Glassfish is a Java Library for creating Java Message Queues. Regular readers my be surprised to know I am also a Java coder since I usually talk about Python and C++, but just as I occasionally speak Italian, I am multilingual. In this case, though, this is all about Java.
Unfortunately, despite what it’s billed to be, Glassfish 5 isn’t as turn-key an application as it appears to be and therefore I wanted to fill in the gaps for would be message queuers—whatever the word is—who may be struggling.
First, let’s download Glassfish: https://javaee.github.io/glassfish/download
When you check out the readme file, you’ll see the following text:
The GlassFish README.txt file.
2. Starting GlassFish
The 'asadmin' command-line utility is used to control and manage GlassFish (start, stop, configure, deploy applications, etc).
To start GlassFish, just go in the directory where GlassFish is located and type:
On Unix: glassfish5/glassfish/bin asadmin start-domain
On Windows: glassfish5\glassfish\bin asadmin start-domain
After a few seconds, GlassFish will be up and ready to accept requests. The default 'domain1' domain is configured to listen on port 8080. In your browser, go to http://localhost:8080 to see the default landing page.
To manage GlassFish, just go to web administration console: http://localhost:4848
That’s all well and good, but, if you’ve never used Glassfish before, when you follow those steps, you’ll see the following cryptic error:
Exception in thread “main” java.lang.NullPointerException: Cannot invoke “org.glassfish.hk2.api.DynamicConfigurationService.createDynamicConfiguration()” because “dcs” is null$ glassfish5/glassfish/bin/asadmin start-domain
Clearly, Glashfish is not a turn-key installation.
From here, it was up to me. Google was no help.
"dcs" is null as a search term was too generic and including the full, topmost error only gave a page with sample Java code, not how to actually start the server.
To the best of my ability, I believe the error is related to the
DynamicConfigurationService object—that’s what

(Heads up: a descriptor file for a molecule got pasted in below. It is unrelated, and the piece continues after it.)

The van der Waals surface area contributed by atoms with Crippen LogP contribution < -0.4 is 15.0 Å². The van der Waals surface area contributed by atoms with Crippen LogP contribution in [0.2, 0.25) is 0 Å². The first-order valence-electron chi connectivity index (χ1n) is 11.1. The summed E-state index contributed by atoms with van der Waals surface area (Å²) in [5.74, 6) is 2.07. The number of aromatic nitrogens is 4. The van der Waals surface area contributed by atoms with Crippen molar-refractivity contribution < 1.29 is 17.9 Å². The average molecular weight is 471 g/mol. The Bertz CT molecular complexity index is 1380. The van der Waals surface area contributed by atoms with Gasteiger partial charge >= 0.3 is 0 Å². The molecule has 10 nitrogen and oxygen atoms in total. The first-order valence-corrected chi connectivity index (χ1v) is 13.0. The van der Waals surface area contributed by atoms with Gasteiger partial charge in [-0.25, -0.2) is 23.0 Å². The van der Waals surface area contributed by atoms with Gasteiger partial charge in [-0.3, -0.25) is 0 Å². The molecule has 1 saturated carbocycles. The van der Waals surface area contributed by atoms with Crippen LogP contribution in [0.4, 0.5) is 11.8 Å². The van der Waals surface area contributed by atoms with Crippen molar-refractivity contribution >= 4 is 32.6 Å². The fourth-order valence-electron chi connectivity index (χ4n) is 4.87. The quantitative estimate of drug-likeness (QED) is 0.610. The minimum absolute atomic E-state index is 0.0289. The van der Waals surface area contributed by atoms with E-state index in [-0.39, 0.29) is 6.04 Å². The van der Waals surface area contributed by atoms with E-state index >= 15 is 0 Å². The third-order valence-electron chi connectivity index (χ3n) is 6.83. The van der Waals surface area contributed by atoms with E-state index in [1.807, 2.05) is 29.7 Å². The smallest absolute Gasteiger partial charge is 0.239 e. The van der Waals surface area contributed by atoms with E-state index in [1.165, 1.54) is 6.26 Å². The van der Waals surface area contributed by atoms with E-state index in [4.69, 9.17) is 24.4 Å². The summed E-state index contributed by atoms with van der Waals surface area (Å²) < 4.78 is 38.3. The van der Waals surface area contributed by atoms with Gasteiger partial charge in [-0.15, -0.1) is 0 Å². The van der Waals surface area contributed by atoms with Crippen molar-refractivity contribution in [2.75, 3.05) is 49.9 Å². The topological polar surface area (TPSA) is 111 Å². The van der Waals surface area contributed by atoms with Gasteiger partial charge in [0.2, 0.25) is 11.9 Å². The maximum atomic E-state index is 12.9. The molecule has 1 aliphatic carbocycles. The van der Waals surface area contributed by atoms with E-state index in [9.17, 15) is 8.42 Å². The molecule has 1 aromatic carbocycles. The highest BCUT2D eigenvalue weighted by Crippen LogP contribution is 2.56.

dcs stands for.
Looking through the QuickStart document I thought maybe it’s because I didn’t install to my home directory,
~, but moving it there produced the same results.
The next thing to try is to downgrade to Java 8. I’m not fond of Java 8 as it was one of the last Java versions to be 32-bit—which is incompatible with MacOS Catalina—but fortunately, Oracle provides a 64-bit, Catalina-compatible version.
Once Java 8 was installed, I just needed to tell my terminal to use that version instead of the default one. First, I needed to get the location for Java 8 in the list of installed Java VMs:
What Java VMs are available?
$ /usr/libexec/java_home -V
Matching Java Virtual Machines (3):
15, x86_64: "OpenJDK 15" /Users/username/Library/Java/JavaVirtualMachines/openjdk-15/Contents/Home
13.0.4, x86_64: "Zulu 13.33.25" /Users/username/Library/Java/JavaVirtualMachines/azul-13.0.4/Contents/Home
1.8.0_261, x86_64: "Java SE 8" /Library/Java/JavaVirtualMachines/jdk1.8.0_261.jdk/Contents/Home
Finally, I had to set the local Terminal to use the Java 8 VM:
Set the Java VM to Java 8.
$ export JAVA_HOME=`/usr/libexec/java_home -v 1.8.0_261`
$ glassfish5/glassfish/bin/asadmin start-domain
Waiting for domain1 to start ......
Successfully started the domain : domain1
domain Location: /Users/username/glassfish5/glassfish/domains/domain1
Log File: /Users/username/glassfish5/glassfish/domains/domain1/logs/server.log
Admin Port: 4848
Command start-domain executed successfully.
I hope that helps and I am so happy with my new job!